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At Kavinoky Theatre, a charming sequel to ‘Over the Tavern’

Verona has the Montagues and Capulets. Hannibal, Mo., has Tom Sawyer and Huck Finn. New Orleans has Ignatius J. Reilly.

And we have the Pazinskis, the irresistible gang of Polish-Catholic Buffalonians conjured from the childhood memories of playwright Tom Dudzick, whose “Over the Tavern” trilogy has permanently enshrined them as leading, if somewhat bumbling, figures in the city’s modest literary mythology.

Kvetch all you want, ye who would rather we boasted more complex or high-minded characters like Humbert Humbert or Moses Herzog. The Pazinskis are ours, and we’re lucky to have them.

And after reappearing on the Kavinoky stage last September in a popular, Dudzick-directed revival of his original “Over the Tavern,” the Pazinskis are back again in fine form, minus their grumpy but lovable paterfamilias, for the sequel.

“King o’ the Moon,” is set in the Pazinski’s backyard in the Hydraulics District in the 1969, when the Apollo 11 mission was hurtling toward its lunar destination but the twinkling lights of Larkinville remained beyond imagination. It’s 10 years after the close of the original “Over the Tavern,” and the world is a different place.

Chet Pazinski is several years gone, and his grown children’s problems have grown beyond the garden-variety sort: Rudy (the appealing Dan Urtz), the young Ed Sullivan-impersonator whose flirtations with apostasy produced the biggest laughs during last September’s show, is reluctantly delivering on a deathbed promise to his father to become a priest.

Rudy’s growing anti-war sentiments don’t play well with his brother Eddie (Adriano Gatto, simmering with anger), who is just back from basic training and about to ship out to Vietnam, leaving behind his pregnant wife, Maureen, played by Kelsey Mogensen with seemingly effortless comic timing.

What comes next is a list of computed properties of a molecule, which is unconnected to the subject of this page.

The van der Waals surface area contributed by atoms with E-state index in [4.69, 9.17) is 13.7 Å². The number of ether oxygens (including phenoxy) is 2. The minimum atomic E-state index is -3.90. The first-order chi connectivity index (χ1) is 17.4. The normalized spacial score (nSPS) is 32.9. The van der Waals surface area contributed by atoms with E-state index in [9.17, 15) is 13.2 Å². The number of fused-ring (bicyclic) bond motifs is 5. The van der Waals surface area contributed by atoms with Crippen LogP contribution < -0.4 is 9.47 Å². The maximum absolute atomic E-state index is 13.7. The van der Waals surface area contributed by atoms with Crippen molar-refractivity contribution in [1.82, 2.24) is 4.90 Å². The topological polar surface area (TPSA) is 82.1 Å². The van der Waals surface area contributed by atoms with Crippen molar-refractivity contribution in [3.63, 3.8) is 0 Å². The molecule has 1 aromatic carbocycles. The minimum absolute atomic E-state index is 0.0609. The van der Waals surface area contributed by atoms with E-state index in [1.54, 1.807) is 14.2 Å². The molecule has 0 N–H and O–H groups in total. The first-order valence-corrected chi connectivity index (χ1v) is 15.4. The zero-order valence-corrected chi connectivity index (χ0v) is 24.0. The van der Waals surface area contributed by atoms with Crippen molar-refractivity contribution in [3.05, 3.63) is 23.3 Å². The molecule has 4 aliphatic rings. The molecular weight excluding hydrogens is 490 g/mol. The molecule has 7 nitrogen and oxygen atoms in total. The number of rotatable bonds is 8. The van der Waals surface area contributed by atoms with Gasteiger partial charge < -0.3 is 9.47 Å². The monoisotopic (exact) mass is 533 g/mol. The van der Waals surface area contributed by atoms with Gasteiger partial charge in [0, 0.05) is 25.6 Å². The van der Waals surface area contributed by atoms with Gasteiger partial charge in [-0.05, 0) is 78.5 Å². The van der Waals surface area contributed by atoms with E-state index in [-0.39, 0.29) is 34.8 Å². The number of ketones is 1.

His sister, Annie (the pitch-perfectly neurotic Kelly Copps), meanwhile, is trapped in a loveless marriage to a man obsessed with model trains.

Georgie (Kevin Craig), the mentally disabled and deeply beloved sibling based on Dudzick’s late brother Michael, is still digging away for prizes in his box of Rice Krispies and delighting the entire family with his antics.

And matriarch Ellen (Loraine O’Donnell) is holding down the Pazinski fort with all her requisite charm, with the help of newly developed love interest Walter (Steve Vaughan). These performances, like the rest, are irresistible.

If all this sounds a bit too involved for the sort of low-stakes nostalgia-fest to which critics have often unfairly reduced Dudzick’s trilogy, it comes off marvelously in this production. Yes, the various crises of conscience here seem manufactured in the mold of “The Wonder Years,” and the backdrop of perpetual twilight lit by a full moon evokes a memory of an impossibly distant era. But against this setting, and on one of David King’s finest sets, the drama and humor that play out seem viscerally real.

Much of this is thanks to Dudzick’s consistently inventive comic writing, which perforates the harrowing sibling rivalries at the heart of the piece with spot-on comic relief and remarkably effective moments of tenderness and vulnerability.

One classic Dudzick scene is a post-fight interaction between Rudy and Eddie, in which the pair of them simply stand next to one another and move their jaws back and forth to determine whether the click Rudy detects in his jaw after Eddie punched him is a congenital condition or the result of being clocked by his brother. It’s a simple moment, but highly effective and charming in the playwright’s inimitable way.

It helps immensely that there is not a false note in the entire ensemble, which boasts universally fine performances. No one stands out because they all stand out, which must be thanks at least in part to Dudzick’s direction. As a relative newcomer to the game of directing, he clearly knows his way around his own scripts. Like the indelible characters he’s created, his work seems to improve with time.

It’ll be hard to wait another year for the Pazinskis to return.

Review

3 1/2 stars (out of 4)

What: “King o’ the Moon”

When: Through Oct. 4

Where: Kavinoky Theatre, 320 Porter Ave.

Info: Tickets are $42; 829-7668 or www.kavinokytheatre.com

email: cdabkowski@buffnews.com

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